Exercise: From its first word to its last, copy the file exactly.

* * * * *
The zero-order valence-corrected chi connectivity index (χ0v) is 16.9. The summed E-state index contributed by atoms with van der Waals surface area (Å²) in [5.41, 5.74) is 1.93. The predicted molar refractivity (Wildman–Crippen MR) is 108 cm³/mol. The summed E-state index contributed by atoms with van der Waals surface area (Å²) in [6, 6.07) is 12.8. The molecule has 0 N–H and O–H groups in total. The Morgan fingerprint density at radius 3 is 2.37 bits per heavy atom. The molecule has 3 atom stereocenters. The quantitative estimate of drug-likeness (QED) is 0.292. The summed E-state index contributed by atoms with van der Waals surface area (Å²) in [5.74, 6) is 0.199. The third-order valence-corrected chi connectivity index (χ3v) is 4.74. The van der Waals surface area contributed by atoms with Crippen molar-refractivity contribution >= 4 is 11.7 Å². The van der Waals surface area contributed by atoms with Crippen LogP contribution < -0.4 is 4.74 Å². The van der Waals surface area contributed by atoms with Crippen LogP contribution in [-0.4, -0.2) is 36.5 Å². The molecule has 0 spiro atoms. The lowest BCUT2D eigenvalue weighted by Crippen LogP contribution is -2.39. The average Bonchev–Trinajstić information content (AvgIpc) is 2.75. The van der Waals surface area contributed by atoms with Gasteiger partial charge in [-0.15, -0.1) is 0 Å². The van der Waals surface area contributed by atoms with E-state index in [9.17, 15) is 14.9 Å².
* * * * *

The zero-order valence-corrected chi connectivity index (χ0v) is 16.9. The summed E-state index contributed by atoms with van der Waals surface area (Å²) in [5.41, 5.74) is 1.93. The predicted molar refractivity (Wildman–Crippen MR) is 108 cm³/mol. The summed E-state index contributed by atoms with van der Waals surface area (Å²) in [6, 6.07) is 12.8. The molecule has 0 N–H and O–H groups in total. The Morgan fingerprint density at radius 3 is 2.37 bits per heavy atom. The molecule has 3 atom stereocenters. The quantitative estimate of drug-likeness (QED) is 0.292. The summed E-state index contributed by atoms with van der Waals surface area (Å²) in [5.74, 6) is 0.199. The third-order valence-corrected chi connectivity index (χ3v) is 4.74. The van der Waals surface area contributed by atoms with Crippen molar-refractivity contribution >= 4 is 11.7 Å². The van der Waals surface area contributed by atoms with Crippen LogP contribution < -0.4 is 4.74 Å². The van der Waals surface area contributed by atoms with Crippen LogP contribution in [-0.4, -0.2) is 36.5 Å². The molecule has 0 spiro atoms. The lowest BCUT2D eigenvalue weighted by Crippen LogP contribution is -2.39. The average Bonchev–Trinajstić information content (AvgIpc) is 2.75. The van der Waals surface area contributed by atoms with Gasteiger partial charge in [-0.15, -0.1) is 0 Å². The van der Waals surface area contributed by atoms with E-state index in [9.17, 15) is 14.9 Å².